Well, it’s been a while since I’ve taken a real vacation, and the shop has been pretty busy this summer. But, on invitation of Slade and Beth, our middle son and his wife, we stole away from the shop for a long weekend and joined them in their rental on Pensacola Beach. This area, sometimes called the “Redneck Riviera,” is special to us all since we all shared a number of memorable family vacations there when the kids were still at home.
It happened to be “Blue Angel Week” while we were there, and some of the photos here were snapped of these famous planes flying down the beach and at the Naval Air Museum in Pensacola, which we never fail to visit. As a sign guy I was a bit fascinated by their traditional but somewhat dated logo that goes with them everywhere.
Another piece of logo art I really was impressed by was a rendition of the name of “Natchez,” as in Natchez, Mississippi, our last overnight stop before returning home and back to work. The “logotype” used by the Natchez Grand Hotel is lovely, and truly artistic even though it is quite simple. A take off of that logo is being used by the city of Natchez to mark the 300th anniversary of that lovely southern city, and it is also a bit of fine sign art.
So, even though away from the shop, as is the case with all sign guys and Letterheads, I could not help but notice the artistic letter work that is so a part of most anything noteworthy, or certainly should be. And the examples that stood out to me were not only examples of letter artistry and tradition, but also lessons in simplicity as well.
This reminded me of jobs we have either designed and created, or worked on for our clients, and some of my favorites certainly share those characteristics. So the lesson I needed to be reminded of was the old adage of “keep it simple, stupid.” The serious downside for sign makers and designers is we often forgot how important simplicity of design is.
Coming across my screen saver from time to time is one logo I created and produced for a housing development down in Henderson, Texas, and it has to be one of the simplest designs I ever drew up and cut in metal. The name was “Chase Creek,” and besides choosing an attractive and appropriate font, the rest of the design was merely a couple of little waves representing water. But, it sure did work and I smile a little when it passes across the computer screen. Again, here is a job where anything fancier would probably not have worked as well.
Some designs that are still being put to good use obviously date back to the hand-drawn and hand-lettered days, and the one being used by the Navy’s finest is certainly one of those. For several decades it has decorated some of the baddest and most famous planes in the sky; this historic logotype is part of the Blue Angels tradition, I’m sure. I wonder if anyone even knows where the design originally came from, but is has endured and is a bit unique. The lower case “s” is one I’ve never seen before, and all of it is obviously hand drawn, at least originally.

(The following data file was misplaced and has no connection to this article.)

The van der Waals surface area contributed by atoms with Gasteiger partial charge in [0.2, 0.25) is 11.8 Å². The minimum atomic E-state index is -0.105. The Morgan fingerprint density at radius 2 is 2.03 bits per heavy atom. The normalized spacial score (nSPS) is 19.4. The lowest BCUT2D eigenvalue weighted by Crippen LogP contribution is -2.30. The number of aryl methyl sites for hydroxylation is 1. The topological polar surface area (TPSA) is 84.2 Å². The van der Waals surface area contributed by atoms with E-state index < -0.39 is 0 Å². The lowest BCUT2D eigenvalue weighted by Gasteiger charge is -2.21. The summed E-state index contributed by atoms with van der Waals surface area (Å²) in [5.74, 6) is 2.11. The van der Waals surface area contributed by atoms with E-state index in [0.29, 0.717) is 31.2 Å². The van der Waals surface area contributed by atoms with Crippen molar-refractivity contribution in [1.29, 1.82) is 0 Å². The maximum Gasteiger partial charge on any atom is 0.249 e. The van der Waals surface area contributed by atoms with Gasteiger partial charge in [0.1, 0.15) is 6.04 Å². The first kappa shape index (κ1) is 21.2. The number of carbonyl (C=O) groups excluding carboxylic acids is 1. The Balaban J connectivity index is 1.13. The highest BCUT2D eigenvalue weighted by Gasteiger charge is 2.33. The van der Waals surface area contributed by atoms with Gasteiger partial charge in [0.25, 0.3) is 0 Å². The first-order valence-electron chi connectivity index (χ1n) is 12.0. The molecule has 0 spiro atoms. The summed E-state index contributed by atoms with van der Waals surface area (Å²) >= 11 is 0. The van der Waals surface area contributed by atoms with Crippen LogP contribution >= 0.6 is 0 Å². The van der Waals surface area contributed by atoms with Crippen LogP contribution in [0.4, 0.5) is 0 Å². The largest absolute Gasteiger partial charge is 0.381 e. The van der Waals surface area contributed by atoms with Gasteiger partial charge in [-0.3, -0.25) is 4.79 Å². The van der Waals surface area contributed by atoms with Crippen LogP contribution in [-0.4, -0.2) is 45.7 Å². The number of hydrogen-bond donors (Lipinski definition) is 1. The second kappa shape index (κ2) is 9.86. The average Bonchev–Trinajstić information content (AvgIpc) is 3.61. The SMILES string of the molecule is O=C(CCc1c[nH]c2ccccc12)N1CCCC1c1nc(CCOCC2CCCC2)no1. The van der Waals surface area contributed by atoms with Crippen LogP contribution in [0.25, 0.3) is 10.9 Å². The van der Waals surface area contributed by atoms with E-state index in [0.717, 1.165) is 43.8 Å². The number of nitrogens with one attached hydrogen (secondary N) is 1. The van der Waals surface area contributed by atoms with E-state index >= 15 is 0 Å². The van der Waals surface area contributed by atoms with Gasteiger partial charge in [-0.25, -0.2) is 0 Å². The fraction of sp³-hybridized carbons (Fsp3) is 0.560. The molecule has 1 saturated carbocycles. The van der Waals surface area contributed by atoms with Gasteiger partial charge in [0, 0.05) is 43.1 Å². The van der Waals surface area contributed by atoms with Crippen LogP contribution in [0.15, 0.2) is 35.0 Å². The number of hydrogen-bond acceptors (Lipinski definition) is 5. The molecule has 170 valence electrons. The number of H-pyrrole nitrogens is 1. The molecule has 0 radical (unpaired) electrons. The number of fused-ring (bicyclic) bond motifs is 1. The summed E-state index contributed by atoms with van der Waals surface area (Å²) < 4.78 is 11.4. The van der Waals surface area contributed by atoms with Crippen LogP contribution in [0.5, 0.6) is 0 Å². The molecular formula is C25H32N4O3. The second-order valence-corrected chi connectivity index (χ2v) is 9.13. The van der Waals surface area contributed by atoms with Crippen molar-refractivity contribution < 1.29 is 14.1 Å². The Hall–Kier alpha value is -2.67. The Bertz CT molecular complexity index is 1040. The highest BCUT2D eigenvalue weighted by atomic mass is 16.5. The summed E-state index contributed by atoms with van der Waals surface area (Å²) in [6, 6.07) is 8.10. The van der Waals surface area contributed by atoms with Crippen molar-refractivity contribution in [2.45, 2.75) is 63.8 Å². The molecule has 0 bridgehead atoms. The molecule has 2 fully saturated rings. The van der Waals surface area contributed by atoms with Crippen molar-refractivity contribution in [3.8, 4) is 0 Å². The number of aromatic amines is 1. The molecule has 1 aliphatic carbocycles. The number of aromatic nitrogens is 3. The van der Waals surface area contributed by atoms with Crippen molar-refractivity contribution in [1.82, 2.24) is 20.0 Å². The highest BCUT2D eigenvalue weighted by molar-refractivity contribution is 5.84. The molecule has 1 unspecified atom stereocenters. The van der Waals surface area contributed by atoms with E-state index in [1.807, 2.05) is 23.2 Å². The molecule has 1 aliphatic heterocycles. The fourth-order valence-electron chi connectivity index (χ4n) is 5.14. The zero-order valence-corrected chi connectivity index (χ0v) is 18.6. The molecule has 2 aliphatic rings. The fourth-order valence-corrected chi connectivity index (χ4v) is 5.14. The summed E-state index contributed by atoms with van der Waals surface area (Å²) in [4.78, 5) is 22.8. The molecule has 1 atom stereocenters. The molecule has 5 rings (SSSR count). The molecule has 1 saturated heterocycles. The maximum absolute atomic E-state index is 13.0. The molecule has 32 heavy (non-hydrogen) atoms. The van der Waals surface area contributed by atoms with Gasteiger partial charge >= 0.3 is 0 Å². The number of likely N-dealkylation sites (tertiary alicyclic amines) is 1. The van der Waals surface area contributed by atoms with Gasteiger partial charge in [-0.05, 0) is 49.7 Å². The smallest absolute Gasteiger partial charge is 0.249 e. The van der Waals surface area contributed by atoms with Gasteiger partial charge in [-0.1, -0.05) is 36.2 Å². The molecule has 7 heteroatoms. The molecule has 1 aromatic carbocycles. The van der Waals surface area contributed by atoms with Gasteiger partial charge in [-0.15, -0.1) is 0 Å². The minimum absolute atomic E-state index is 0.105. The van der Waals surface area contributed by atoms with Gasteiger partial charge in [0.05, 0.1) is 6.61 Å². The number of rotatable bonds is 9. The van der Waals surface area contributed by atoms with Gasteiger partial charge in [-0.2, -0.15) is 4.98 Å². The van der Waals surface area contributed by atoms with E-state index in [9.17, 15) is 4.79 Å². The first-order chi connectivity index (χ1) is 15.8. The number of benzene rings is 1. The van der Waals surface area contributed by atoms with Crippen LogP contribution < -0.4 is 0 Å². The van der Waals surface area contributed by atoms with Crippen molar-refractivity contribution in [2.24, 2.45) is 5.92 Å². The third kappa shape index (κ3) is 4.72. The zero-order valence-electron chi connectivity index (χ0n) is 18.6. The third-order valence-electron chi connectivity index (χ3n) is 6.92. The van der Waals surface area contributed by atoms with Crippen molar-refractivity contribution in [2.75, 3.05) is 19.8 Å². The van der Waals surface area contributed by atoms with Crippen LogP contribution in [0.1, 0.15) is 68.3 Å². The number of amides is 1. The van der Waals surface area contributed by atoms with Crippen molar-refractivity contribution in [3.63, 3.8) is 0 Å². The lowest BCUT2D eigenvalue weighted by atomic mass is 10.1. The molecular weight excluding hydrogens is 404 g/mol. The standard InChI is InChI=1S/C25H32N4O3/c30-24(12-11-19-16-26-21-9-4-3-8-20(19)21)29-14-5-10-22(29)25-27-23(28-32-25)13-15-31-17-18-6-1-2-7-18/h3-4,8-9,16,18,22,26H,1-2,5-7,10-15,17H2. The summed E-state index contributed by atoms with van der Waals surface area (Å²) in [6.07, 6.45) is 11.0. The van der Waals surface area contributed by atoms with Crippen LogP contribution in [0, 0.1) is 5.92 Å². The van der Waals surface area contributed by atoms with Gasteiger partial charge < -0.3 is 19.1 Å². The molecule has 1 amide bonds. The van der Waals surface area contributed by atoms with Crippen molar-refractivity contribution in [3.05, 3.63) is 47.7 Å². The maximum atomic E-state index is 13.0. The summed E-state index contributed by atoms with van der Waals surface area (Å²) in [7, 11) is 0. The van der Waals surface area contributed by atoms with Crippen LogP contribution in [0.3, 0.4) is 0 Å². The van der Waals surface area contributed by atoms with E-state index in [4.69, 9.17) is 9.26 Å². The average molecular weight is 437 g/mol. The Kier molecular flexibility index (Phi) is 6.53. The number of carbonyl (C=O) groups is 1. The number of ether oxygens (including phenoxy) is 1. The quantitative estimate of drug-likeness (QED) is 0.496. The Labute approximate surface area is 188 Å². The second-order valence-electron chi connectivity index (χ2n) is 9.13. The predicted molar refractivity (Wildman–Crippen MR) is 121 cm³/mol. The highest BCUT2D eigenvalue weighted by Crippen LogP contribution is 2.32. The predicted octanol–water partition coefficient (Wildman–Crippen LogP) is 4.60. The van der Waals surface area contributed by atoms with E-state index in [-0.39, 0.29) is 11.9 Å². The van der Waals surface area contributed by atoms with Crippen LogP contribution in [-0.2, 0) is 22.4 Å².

I mention this art because it has endured, and that encourages me. I’ve seen clients throw away excellent and well recognizable logo art, and replace it with something unremarkable, and which means nothing to anyone … not a good tradeoff. Though there is nothing wrong with an artistic update, the new version is a better asset if it has kept the best features and character of the old one.
Another “dated” logo shown on these pages is our own, which is probably over 30 years old by now. It too was originally hand drawn, and has changed almost none over the years. I still like it, and here it is shown in basic black and white, and also in a really custom version done by California sign artist and friend, Ken Tamashiro.
Again, simplicity is often the key, and the other designs here all fit that category. Our client, “Imex” had its logo before we cut it and put in on their brick and tile monument, and it probably is the simplest logo we’ve ever made a sign with, but it still works.
Often you will see artists just modify the first letter of a logo or logotype, and that method of customizing is actually quite effective. There are numbers of major company logos that use that device, but the one shown for our client “Bombshell Hair Design” also serves as a pretty good example. The first letter “B” is an obvious diversion from the rest of the lettering, and supersized, which makes this design work quite well. Once cut out, it made for an interesting sign shape, too.
The “Town Lake Ranch Estates” sign we did some time ago was created from what was left of the old sign, and I really like that design as well. Just the unpainted version, in plate aluminum as shown in the upper left part of the illustration, looked so handsome I had to take a photo of it. The design is well balanced, simple, readable … what’s not to like?
The last one shown is merely a considerable variation of a script font, but the final version has an improved readability and the oversize capitals create a certain balance that worked well for the tight quarters it had to fit in. This monument sign was odd because the columns were almost as wide and bulky as the area where the signage would go-not really a good idea. It also shows that a font may really just be a starting place for the evolution that will produce the final design.
None of this is complicated, but having said it, it is amazing how few designs really work well and how many of them don’t do their owners justice. But, as sign makers, we can learn from the traditional, the elegant, and especially the very effective and simple logos that very often are the most effective and deserve to be used year after year.
And we can do all this even when we are on vacation.